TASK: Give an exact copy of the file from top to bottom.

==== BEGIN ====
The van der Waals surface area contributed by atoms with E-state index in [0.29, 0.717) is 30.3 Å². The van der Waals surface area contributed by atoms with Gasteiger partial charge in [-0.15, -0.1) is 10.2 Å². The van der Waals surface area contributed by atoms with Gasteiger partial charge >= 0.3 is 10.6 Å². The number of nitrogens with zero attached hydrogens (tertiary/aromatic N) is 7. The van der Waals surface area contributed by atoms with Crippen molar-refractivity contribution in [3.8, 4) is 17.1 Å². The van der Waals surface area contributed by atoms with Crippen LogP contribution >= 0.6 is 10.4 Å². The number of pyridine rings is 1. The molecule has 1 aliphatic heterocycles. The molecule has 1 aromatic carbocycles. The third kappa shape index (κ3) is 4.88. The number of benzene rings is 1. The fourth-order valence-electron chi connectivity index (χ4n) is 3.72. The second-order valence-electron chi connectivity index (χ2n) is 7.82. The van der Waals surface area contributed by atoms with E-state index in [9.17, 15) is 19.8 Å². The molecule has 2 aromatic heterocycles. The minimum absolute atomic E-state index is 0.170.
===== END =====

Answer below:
The van der Waals surface area contributed by atoms with E-state index in [0.29, 0.717) is 30.3 Å². The van der Waals surface area contributed by atoms with Gasteiger partial charge in [-0.15, -0.1) is 10.2 Å². The van der Waals surface area contributed by atoms with Gasteiger partial charge >= 0.3 is 10.6 Å². The number of nitrogens with zero attached hydrogens (tertiary/aromatic N) is 7. The van der Waals surface area contributed by atoms with Crippen molar-refractivity contribution in [3.8, 4) is 17.1 Å². The van der Waals surface area contributed by atoms with Crippen LogP contribution >= 0.6 is 10.4 Å². The number of pyridine rings is 1. The molecule has 1 aliphatic heterocycles. The molecule has 1 aromatic carbocycles. The third kappa shape index (κ3) is 4.88. The number of benzene rings is 1. The fourth-order valence-electron chi connectivity index (χ4n) is 3.72. The second-order valence-electron chi connectivity index (χ2n) is 7.82. The van der Waals surface area contributed by atoms with E-state index in [9.17, 15) is 19.8 Å². The molecule has 2 aromatic heterocycles. The minimum absolute atomic E-state index is 0.170.